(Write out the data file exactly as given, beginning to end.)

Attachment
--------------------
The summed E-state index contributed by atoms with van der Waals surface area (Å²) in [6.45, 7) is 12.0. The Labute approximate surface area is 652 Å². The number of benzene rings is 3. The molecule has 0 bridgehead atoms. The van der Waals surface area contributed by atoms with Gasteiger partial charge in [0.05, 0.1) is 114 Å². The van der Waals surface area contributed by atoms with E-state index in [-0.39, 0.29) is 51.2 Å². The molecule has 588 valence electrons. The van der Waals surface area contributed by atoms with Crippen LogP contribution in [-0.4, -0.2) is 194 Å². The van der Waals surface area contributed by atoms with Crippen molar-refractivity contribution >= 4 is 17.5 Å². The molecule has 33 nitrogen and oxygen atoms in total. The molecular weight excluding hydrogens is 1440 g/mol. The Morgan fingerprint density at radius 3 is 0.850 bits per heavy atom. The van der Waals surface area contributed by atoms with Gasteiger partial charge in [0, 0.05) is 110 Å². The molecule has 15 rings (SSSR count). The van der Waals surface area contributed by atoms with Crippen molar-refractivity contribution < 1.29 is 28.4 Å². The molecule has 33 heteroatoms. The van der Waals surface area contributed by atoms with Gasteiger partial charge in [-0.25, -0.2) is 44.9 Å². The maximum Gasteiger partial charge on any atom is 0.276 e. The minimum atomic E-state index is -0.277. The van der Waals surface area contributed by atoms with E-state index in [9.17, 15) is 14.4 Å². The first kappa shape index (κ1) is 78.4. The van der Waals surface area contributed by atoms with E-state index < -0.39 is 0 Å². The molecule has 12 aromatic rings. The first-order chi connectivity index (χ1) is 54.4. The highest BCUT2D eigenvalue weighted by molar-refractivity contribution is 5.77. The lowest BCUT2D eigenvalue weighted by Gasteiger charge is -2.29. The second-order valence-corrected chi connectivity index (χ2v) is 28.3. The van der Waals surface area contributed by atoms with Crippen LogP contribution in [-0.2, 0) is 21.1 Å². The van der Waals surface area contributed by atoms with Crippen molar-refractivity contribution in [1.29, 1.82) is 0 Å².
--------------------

The summed E-state index contributed by atoms with van der Waals surface area (Å²) in [6.45, 7) is 12.0. The Labute approximate surface area is 652 Å². The number of benzene rings is 3. The molecule has 0 bridgehead atoms. The van der Waals surface area contributed by atoms with Gasteiger partial charge in [0.05, 0.1) is 114 Å². The van der Waals surface area contributed by atoms with E-state index in [-0.39, 0.29) is 51.2 Å². The molecule has 588 valence electrons. The van der Waals surface area contributed by atoms with Crippen LogP contribution in [-0.4, -0.2) is 194 Å². The van der Waals surface area contributed by atoms with Crippen molar-refractivity contribution >= 4 is 17.5 Å². The molecule has 33 nitrogen and oxygen atoms in total. The molecular weight excluding hydrogens is 1440 g/mol. The Morgan fingerprint density at radius 3 is 0.850 bits per heavy atom. The van der Waals surface area contributed by atoms with Gasteiger partial charge in [0, 0.05) is 110 Å². The molecule has 15 rings (SSSR count). The van der Waals surface area contributed by atoms with Crippen molar-refractivity contribution < 1.29 is 28.4 Å². The molecule has 33 heteroatoms. The van der Waals surface area contributed by atoms with Gasteiger partial charge in [-0.25, -0.2) is 44.9 Å². The maximum Gasteiger partial charge on any atom is 0.276 e. The minimum atomic E-state index is -0.277. The van der Waals surface area contributed by atoms with E-state index in [9.17, 15) is 14.4 Å². The first kappa shape index (κ1) is 78.4. The van der Waals surface area contributed by atoms with E-state index < -0.39 is 0 Å². The molecule has 12 aromatic rings. The first-order chi connectivity index (χ1) is 54.4. The highest BCUT2D eigenvalue weighted by molar-refractivity contribution is 5.77. The lowest BCUT2D eigenvalue weighted by Gasteiger charge is -2.29. The second-order valence-corrected chi connectivity index (χ2v) is 28.3. The van der Waals surface area contributed by atoms with Crippen LogP contribution in [-0.2, 0) is 21.1 Å². The van der Waals surface area contributed by atoms with Crippen molar-refractivity contribution in [1.29, 1.82) is 0 Å².